5. Little or no integration with sales department. Great synergy is achieved if the marketing and sales functions follow a seamless lead-to-revenue path. Conversely, if these two functions (and associated technologies) are not coordinated efficiently, results will be poor. For example, if the lead nurturing stage is skipped and the marketing department sends poor quality leads to the sales department labeled as MQLs (marketing qualified leads), the sales team is going to be unhappy regardless of the sophistication of the technology.

I realize that this post is all about problems and not solutions to marketing automation challenges — but as they say, you have to admit you have a problem before you can solve it. (Twelve-step programs come to mind: “Hi, I’m Chris and I am a recovering business software user.”)

We’ll talk about solutions in my next post. In the meantime, feel free to download the new whitepaper.

Nine Critical Criteria For Selecting Lead-to-Revenue Technology

B2B Sales MachineMy team and I write lots of content for our B2B clients. We also keep our own content stream flowing with fresh and relevant content related to B2B marketing and sales.  To this end, I started writing a white paper on the Lead-to-Revenue (L2R) strategies we use to help clients meet their revenue objectives. 9,000 words later, the white paper has turned into an eBook, which we expect to have published in early May.

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To Automate or Not to Automate Your B2B Marketing – by Christopher Ryan

I just read an excellent article by Lauren Carlson titled Tailwinds for Marketing Automation Software. I suggest you give it a read if you want to see the macro trends that are driving more companies to use technology to manage their marketing processes.  I’ve been in the B2B marketing business quite a long time and co-founded a marketing automation software company so I have seen many successful marketing automation projects as well as a number of disasters.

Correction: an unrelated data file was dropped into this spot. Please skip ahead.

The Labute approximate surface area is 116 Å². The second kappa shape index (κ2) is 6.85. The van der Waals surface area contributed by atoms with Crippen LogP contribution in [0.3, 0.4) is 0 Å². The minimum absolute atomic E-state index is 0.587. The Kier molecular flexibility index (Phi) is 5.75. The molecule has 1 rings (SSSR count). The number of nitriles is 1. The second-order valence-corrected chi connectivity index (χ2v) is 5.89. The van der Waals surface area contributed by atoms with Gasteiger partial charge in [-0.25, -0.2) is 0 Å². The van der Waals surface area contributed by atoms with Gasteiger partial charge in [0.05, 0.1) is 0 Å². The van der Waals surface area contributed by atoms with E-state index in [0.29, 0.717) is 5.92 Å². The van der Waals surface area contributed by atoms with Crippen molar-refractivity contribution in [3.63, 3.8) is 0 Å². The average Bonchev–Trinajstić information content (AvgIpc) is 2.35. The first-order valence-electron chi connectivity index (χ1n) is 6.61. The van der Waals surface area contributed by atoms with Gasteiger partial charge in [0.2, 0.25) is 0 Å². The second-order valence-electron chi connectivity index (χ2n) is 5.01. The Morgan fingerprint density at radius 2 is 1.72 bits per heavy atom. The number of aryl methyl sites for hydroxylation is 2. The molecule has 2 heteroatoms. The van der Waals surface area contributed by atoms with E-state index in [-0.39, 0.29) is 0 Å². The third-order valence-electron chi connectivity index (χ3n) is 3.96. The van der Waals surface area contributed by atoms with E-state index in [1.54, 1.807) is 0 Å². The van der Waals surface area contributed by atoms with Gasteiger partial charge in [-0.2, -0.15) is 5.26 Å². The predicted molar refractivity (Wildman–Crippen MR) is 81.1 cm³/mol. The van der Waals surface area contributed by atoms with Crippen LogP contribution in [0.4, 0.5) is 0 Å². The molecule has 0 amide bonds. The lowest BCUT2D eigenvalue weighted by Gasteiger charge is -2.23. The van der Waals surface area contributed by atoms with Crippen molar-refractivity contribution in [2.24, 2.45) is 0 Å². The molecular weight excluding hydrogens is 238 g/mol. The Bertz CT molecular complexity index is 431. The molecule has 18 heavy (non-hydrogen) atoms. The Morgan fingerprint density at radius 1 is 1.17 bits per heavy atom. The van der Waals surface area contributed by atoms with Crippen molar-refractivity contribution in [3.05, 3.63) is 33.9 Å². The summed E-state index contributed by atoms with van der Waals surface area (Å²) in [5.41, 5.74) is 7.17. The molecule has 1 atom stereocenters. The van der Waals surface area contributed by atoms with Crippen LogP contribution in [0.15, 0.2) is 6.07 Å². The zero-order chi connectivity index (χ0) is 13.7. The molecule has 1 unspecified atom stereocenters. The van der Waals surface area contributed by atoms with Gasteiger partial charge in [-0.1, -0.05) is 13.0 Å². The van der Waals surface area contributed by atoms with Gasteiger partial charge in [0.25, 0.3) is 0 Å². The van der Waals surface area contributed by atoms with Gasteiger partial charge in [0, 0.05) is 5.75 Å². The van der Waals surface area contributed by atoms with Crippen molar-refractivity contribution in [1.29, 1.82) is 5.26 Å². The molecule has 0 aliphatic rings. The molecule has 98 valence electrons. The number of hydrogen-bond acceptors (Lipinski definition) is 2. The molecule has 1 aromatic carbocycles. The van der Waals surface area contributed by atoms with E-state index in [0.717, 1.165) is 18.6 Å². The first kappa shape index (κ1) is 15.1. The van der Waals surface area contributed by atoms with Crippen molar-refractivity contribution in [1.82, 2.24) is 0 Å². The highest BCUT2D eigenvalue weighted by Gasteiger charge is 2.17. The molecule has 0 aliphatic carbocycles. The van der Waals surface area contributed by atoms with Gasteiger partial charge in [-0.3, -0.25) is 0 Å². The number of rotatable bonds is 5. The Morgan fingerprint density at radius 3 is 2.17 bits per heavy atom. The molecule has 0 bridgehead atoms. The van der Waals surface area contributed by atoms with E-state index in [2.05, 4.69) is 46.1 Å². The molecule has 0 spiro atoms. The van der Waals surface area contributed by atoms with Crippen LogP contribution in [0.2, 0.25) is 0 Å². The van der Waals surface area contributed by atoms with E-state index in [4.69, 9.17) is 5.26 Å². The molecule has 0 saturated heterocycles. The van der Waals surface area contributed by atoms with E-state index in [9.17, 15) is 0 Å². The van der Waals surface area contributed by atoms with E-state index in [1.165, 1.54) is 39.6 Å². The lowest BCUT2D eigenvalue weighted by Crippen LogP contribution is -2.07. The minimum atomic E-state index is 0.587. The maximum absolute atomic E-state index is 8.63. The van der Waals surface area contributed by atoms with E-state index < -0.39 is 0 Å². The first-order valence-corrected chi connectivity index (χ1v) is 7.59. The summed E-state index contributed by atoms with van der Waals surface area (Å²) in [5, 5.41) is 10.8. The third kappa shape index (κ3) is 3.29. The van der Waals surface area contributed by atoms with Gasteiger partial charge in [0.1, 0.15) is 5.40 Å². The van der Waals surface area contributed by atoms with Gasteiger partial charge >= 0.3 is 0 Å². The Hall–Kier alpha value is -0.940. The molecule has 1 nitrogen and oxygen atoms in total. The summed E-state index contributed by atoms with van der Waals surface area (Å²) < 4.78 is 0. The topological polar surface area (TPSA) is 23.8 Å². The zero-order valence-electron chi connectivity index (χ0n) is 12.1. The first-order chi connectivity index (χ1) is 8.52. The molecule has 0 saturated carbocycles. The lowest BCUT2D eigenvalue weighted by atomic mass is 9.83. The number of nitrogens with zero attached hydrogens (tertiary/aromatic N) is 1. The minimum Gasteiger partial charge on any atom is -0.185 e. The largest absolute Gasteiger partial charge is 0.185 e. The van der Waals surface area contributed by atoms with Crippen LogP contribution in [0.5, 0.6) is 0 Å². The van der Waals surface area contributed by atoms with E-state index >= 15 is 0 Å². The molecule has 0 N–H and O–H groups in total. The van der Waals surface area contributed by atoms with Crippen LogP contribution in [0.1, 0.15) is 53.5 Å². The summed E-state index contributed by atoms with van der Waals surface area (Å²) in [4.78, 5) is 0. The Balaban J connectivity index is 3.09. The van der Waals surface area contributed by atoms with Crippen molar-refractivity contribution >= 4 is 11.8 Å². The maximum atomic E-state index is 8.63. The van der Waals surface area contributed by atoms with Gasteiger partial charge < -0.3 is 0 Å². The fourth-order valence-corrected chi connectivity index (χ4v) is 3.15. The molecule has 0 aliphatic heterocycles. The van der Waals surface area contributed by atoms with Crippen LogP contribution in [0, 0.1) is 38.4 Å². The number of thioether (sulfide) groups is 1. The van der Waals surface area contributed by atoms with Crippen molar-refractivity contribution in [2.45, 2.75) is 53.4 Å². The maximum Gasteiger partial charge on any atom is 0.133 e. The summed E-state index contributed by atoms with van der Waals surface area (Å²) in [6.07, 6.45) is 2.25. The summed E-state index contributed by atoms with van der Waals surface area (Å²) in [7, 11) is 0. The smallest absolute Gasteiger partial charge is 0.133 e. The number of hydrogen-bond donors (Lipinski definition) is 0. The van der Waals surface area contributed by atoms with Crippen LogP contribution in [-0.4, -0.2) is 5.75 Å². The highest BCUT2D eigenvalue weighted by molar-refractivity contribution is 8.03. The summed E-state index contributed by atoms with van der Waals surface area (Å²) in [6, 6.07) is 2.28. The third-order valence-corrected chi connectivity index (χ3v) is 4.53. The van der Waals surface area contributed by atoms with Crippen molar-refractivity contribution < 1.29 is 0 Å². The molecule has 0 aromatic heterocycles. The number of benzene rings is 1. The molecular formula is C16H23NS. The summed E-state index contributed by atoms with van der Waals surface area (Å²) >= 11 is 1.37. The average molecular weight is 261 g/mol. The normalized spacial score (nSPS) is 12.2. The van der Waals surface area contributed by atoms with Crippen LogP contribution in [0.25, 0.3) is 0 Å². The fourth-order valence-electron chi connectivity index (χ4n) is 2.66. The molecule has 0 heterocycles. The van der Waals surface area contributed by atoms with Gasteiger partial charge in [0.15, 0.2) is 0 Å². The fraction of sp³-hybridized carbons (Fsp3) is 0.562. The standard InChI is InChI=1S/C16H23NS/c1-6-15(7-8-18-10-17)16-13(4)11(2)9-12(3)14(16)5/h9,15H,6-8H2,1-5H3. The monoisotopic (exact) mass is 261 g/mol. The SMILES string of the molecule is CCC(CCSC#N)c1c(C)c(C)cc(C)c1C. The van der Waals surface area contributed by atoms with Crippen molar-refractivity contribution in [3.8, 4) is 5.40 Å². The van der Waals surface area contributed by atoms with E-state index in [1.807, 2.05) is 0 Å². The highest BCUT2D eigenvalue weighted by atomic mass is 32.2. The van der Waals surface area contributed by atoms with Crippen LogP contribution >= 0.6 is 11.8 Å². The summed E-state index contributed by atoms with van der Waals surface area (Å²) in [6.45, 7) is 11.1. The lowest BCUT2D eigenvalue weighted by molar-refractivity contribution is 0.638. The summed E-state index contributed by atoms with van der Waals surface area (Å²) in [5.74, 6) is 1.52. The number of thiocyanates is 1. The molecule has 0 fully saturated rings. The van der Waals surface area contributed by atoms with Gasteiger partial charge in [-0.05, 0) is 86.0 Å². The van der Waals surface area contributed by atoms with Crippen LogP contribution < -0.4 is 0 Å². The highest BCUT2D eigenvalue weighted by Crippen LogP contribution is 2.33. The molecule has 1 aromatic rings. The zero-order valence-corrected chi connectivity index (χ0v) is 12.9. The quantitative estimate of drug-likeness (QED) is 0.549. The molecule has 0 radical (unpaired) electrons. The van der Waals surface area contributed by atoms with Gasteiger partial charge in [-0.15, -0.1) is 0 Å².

Leo Tolstoy begins his novel Anna Karenina with the observation, “Every happy family is the same, but unhappy families are all different.”  Likewise, successful marketing automation implementations seem to share the same characteristics while the reasons for failures span a wide gamut.  Let’s discuss four of the issues you need to beware of:

Complexity – Many of the marketing automation programs have a lot of horsepower; they come with tons of functionality, but are very difficult to install, use and maintain.  In an earlier life, a company I worked for purchased such a system at a cost of over $150,000, then had to hire a full-time administrator to manage the technology and train people how to use it – and all of this money and effort for a marketing department with only a dozen people.  The project was a spectacular failure.  Lesson learned: Don’t buy marketing unless it is very easy to use and intuitive.  If you can’t figure it out without a trainer, don’t use it.

Poor Integration – Remember that the primary goal of any marketing system is to support the revenue goals of the company.  You will probably have problems if your program is not designed to easily integrate with your sales force automation (SFA) system. This is why integrated CRM suites like Salesforce are so popular.   

Lack of IT Support – The IT department usually has enough on its plate that the marketing department will have to stand in line to receive their help.  This is why systems built on Software as a Service (SaaS) platforms are becoming so prevalent.  There is no software or hardware to install and they require little if any IT support.  Users can access the system anywhere they have a Web browser.  

High Cost – Most B2B marketing departments don’t have gobs of extra cash lying around and it is tough to convince a CFO that a marketing automation system will provide a good return on investment.   This is another good reason to consider a Web-based (SaaS) system.  These are paid for on a monthly or annual pay-as-you-go basis, not as a capital expense.  Marketing departments can often carve a few hundred dollars per month out of their operating budget to pay for a SaaS solution.

If you do decide to use a marketing automation solution, do a lot of homework and make sure you keep these challenges in mind.  You can definitely be one of the “happy family” success stories.